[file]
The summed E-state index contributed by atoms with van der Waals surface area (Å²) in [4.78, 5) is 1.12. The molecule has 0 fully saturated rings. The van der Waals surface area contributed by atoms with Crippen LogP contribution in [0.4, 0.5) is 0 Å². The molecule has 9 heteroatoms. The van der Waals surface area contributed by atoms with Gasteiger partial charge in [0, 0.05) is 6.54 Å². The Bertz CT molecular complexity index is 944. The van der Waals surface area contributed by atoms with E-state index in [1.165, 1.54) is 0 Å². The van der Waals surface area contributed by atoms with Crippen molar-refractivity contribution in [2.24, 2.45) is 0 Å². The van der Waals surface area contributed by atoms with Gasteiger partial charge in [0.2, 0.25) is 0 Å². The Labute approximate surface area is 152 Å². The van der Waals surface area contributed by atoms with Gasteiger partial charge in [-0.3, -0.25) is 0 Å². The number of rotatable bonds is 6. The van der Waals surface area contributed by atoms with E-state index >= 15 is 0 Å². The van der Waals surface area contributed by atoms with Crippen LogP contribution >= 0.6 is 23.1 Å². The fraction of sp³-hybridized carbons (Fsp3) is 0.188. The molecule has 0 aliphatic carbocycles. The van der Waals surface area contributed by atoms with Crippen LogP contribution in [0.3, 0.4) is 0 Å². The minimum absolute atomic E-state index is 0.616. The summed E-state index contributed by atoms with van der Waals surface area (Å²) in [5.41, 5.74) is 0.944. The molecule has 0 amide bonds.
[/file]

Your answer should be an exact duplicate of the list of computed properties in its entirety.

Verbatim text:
The summed E-state index contributed by atoms with van der Waals surface area (Å²) in [4.78, 5) is 1.12. The molecule has 0 fully saturated rings. The van der Waals surface area contributed by atoms with Crippen LogP contribution in [0.4, 0.5) is 0 Å². The molecule has 9 heteroatoms. The van der Waals surface area contributed by atoms with Gasteiger partial charge in [0, 0.05) is 6.54 Å². The Bertz CT molecular complexity index is 944. The van der Waals surface area contributed by atoms with E-state index in [1.165, 1.54) is 0 Å². The van der Waals surface area contributed by atoms with Crippen molar-refractivity contribution in [2.24, 2.45) is 0 Å². The van der Waals surface area contributed by atoms with Gasteiger partial charge in [0.2, 0.25) is 0 Å². The Labute approximate surface area is 152 Å². The van der Waals surface area contributed by atoms with Gasteiger partial charge in [-0.3, -0.25) is 0 Å². The number of rotatable bonds is 6. The van der Waals surface area contributed by atoms with E-state index >= 15 is 0 Å². The van der Waals surface area contributed by atoms with Crippen LogP contribution >= 0.6 is 23.1 Å². The fraction of sp³-hybridized carbons (Fsp3) is 0.188. The molecule has 0 aliphatic carbocycles. The van der Waals surface area contributed by atoms with Crippen LogP contribution in [0.3, 0.4) is 0 Å². The minimum absolute atomic E-state index is 0.616. The summed E-state index contributed by atoms with van der Waals surface area (Å²) in [5.41, 5.74) is 0.944. The molecule has 0 amide bonds.